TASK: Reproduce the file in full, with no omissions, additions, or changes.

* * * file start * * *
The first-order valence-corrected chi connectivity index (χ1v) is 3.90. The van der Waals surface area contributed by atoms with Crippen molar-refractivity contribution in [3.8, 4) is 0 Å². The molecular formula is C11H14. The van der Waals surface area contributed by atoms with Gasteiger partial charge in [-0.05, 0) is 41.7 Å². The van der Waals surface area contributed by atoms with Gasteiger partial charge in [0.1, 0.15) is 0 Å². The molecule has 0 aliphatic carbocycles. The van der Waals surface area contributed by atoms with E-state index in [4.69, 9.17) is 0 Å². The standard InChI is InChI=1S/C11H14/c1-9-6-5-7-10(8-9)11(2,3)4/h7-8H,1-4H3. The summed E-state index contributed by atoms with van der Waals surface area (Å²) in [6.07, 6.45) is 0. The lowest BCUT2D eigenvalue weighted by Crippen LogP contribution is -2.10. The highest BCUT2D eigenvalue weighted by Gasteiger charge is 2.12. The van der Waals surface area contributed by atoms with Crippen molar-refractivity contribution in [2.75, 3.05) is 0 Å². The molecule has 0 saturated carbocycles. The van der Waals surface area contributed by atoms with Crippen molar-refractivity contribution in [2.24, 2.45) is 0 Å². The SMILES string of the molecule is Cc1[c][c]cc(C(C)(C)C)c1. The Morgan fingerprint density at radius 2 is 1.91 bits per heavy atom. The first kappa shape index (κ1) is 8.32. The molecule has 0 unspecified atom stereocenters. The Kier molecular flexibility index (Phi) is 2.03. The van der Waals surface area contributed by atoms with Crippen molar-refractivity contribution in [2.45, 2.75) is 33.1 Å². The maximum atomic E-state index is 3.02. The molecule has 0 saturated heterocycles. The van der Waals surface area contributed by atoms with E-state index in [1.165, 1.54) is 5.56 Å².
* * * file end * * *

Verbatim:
The first-order valence-corrected chi connectivity index (χ1v) is 3.90. The van der Waals surface area contributed by atoms with Crippen molar-refractivity contribution in [3.8, 4) is 0 Å². The molecular formula is C11H14. The van der Waals surface area contributed by atoms with Gasteiger partial charge in [-0.05, 0) is 41.7 Å². The van der Waals surface area contributed by atoms with Gasteiger partial charge in [0.1, 0.15) is 0 Å². The molecule has 0 aliphatic carbocycles. The van der Waals surface area contributed by atoms with E-state index in [4.69, 9.17) is 0 Å². The standard InChI is InChI=1S/C11H14/c1-9-6-5-7-10(8-9)11(2,3)4/h7-8H,1-4H3. The summed E-state index contributed by atoms with van der Waals surface area (Å²) in [6.07, 6.45) is 0. The lowest BCUT2D eigenvalue weighted by Crippen LogP contribution is -2.10. The highest BCUT2D eigenvalue weighted by Gasteiger charge is 2.12. The van der Waals surface area contributed by atoms with Crippen molar-refractivity contribution in [2.75, 3.05) is 0 Å². The molecule has 0 saturated carbocycles. The van der Waals surface area contributed by atoms with Crippen molar-refractivity contribution in [2.24, 2.45) is 0 Å². The SMILES string of the molecule is Cc1[c][c]cc(C(C)(C)C)c1. The Morgan fingerprint density at radius 2 is 1.91 bits per heavy atom. The first kappa shape index (κ1) is 8.32. The molecule has 0 unspecified atom stereocenters. The Kier molecular flexibility index (Phi) is 2.03. The van der Waals surface area contributed by atoms with Crippen molar-refractivity contribution in [2.45, 2.75) is 33.1 Å². The maximum atomic E-state index is 3.02. The molecule has 0 saturated heterocycles. The van der Waals surface area contributed by atoms with E-state index in [1.165, 1.54) is 5.56 Å².